Effective charter schools take advantage of the flexibility afforded by state and local laws.
In contrast to traditional public schools, charter schools often have greater flexibility to choose a specific instructional design, staffing model, and school schedule; hire the teachers and support staff they need, and use a curriculum of their choosing.
This flexibility has allowed charter schools in many jurisdictions to experiment with novel ways of teaching students. Rather than an 8:30 AM – 2:30 PM school day, for example, many charter schools host students until 3:30 PM or even 4:30 PM, determined to maximize the amount of time students spend learning. Other charter schools ensure that each classroom includes two full-time teachers, increasing the teacher-student ratio to provide more opportunities for individual support. Still, others embrace “progressive” pedagogy, centering the students’ own thought processes and problem-solving abilities rather than a top-down model in which the teacher, alone, generates content knowledge.
Charter schools’ greater flexibility has also led many to design their schools around particular academic or extracurricular themes. Arts-based charter schools, for example, allow students to choose from among a variety of different arts electives (e.g., piano, dance, drawing, sculpture, etc.), which are further integrated into traditional instructional blocks like English language arts, math, and science. Some even organize their model around a particular sport, using athletics to drive instructional engagement, as well as create opportunities for social-emotional learning.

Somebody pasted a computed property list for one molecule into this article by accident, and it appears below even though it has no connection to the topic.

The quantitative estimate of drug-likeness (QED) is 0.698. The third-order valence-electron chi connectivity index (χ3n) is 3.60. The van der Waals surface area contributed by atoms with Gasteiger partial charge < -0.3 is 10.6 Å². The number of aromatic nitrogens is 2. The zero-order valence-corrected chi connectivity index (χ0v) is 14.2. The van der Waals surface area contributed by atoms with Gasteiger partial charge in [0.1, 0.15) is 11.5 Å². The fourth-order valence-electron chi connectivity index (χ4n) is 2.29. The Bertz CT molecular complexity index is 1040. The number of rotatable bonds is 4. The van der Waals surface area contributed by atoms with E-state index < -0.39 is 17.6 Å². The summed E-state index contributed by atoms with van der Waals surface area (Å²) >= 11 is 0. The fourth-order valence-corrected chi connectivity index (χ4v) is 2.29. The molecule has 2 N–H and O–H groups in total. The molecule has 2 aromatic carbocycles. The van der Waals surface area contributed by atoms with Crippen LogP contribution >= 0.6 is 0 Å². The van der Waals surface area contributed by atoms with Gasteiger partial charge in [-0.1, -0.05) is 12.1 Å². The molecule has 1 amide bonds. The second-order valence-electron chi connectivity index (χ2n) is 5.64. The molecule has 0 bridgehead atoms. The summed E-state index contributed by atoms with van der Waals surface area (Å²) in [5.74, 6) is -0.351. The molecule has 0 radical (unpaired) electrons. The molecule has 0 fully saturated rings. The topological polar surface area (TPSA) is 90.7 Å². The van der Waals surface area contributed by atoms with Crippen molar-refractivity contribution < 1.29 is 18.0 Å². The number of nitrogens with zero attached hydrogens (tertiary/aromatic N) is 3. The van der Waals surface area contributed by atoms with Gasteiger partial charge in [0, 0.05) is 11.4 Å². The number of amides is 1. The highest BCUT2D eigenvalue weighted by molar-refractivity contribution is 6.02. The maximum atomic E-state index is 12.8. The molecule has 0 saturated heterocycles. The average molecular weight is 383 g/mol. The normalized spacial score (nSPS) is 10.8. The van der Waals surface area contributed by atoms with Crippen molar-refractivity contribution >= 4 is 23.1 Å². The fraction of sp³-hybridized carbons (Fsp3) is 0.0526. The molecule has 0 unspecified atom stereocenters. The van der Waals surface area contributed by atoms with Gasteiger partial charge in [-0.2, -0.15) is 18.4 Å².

In addition to embracing the flexibility afforded by state and local laws, however, effective charter schools also share a number of other key characteristics that allow their students to perform at a high level. Effective charter schools embrace a comprehensive instructional design, integrate technology accordingly, and rely on a non-instructional operations team to ensure principals and teachers can focus solely on their students’ learning. By embracing each of these factors, charter schools often outperform their traditional public school peers and ultimately help positively impact student achievement.
High-performing charter schools have a specific mission that informs their instructional design.
Creating a comprehensive instructional design is crucial to a charter school’s success. A coherent instructional design touches each of the school’s grade levels (whether K-5, 6-8, 9-12, or even K-12), helps orient teachers toward the school’s overall mission, and also informs other seemingly unrelated aspects of school programming.